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Outcomes-based Pricing: a new model for cancer therapies?

13 Oct 17 - 12:00AM Carl Marotta  | Skills Alliance blog

Outcomes-based Pricing: a new model for cancer therapies?

Working in the Life Sciences sector for the past 7 years, I closely follow the developments in science and technology and have a key interest in the Haematology/Oncology space. CAR-T therapies have been a hot topic for a while now. When the news hit that the FDA had approved the first cancer gene therapy treatment,  Novartis' Kymriah, the talk that followed was rather perplexing. The focus,  rather than being on the 83% overall remission rate, was heavily skewed towards the US$475,000 price tag and the outcomes-based pricing model. 

83% remission rate for patients sounds pretty amazing given these children and young adults, who otherwise would have had a very bleak outcome, will now have a chance at life, so why the focus on the price? I was not familiar with the outcomes-based pricing model previously which is becoming a common-practice, especially in the US. So what is outcomes-based pricing?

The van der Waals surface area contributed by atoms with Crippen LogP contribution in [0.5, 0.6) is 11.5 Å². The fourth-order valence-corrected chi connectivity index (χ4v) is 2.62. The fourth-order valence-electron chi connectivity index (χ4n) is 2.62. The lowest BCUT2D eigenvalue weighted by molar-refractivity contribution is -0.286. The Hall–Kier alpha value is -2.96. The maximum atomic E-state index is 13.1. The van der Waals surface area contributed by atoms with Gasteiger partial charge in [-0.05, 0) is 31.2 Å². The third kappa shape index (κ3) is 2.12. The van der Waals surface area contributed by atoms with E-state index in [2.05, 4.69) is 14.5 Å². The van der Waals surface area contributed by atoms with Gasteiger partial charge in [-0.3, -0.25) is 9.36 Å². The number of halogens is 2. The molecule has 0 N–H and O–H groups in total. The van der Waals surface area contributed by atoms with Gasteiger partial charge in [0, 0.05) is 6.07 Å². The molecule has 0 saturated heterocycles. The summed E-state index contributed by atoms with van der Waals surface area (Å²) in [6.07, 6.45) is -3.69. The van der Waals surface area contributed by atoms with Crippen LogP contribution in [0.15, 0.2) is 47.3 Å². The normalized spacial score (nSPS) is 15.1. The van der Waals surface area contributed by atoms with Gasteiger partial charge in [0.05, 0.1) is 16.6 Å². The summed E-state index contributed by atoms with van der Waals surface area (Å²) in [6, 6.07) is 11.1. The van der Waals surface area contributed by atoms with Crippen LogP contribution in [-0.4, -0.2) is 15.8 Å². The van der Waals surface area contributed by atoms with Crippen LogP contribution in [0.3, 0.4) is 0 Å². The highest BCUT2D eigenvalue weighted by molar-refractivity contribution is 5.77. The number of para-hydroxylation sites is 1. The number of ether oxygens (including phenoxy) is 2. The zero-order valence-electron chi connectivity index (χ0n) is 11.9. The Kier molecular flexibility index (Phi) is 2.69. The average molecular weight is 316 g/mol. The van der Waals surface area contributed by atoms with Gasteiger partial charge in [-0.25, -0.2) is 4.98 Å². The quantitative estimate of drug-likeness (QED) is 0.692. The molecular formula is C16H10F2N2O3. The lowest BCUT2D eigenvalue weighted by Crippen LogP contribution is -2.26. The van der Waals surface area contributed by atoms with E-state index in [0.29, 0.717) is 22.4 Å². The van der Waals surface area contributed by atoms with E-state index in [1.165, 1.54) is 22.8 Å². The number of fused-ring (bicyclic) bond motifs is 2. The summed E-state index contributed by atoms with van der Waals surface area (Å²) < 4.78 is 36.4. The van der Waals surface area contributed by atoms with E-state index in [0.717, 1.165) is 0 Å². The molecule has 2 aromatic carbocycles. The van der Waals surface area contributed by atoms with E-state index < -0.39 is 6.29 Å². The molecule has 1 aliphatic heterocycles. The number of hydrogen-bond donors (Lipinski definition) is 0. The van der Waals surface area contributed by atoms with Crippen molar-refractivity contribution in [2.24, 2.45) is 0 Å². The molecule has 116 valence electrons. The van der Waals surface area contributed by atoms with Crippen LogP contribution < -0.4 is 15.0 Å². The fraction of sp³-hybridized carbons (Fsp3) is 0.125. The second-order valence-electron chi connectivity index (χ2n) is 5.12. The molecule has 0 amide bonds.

Outcomes-based pricing refers to contract arrangements between manufacturers and payers, where the manufacturer is obliged to issue a refund or rebate to the payer that is linked to how well the therapy performs in a real-world population. Novartis have implemented a model for Kymriah under which full payment will be rendered only if patients have no detectable tumour cells one month after treatment. In theory it sounds like a great model, however I’m intrigued as to what the price would be with a more traditional value-based pricing model.

With clinical data from the study for Kymriah being based on just 63 patients, I wonder how much the Real World Evidence will skew the data on remission rates, and whether Novartis have factored in those patients with no response to treatment into the price. We would love to hear your views on this.

Anna Henry
Business Leader

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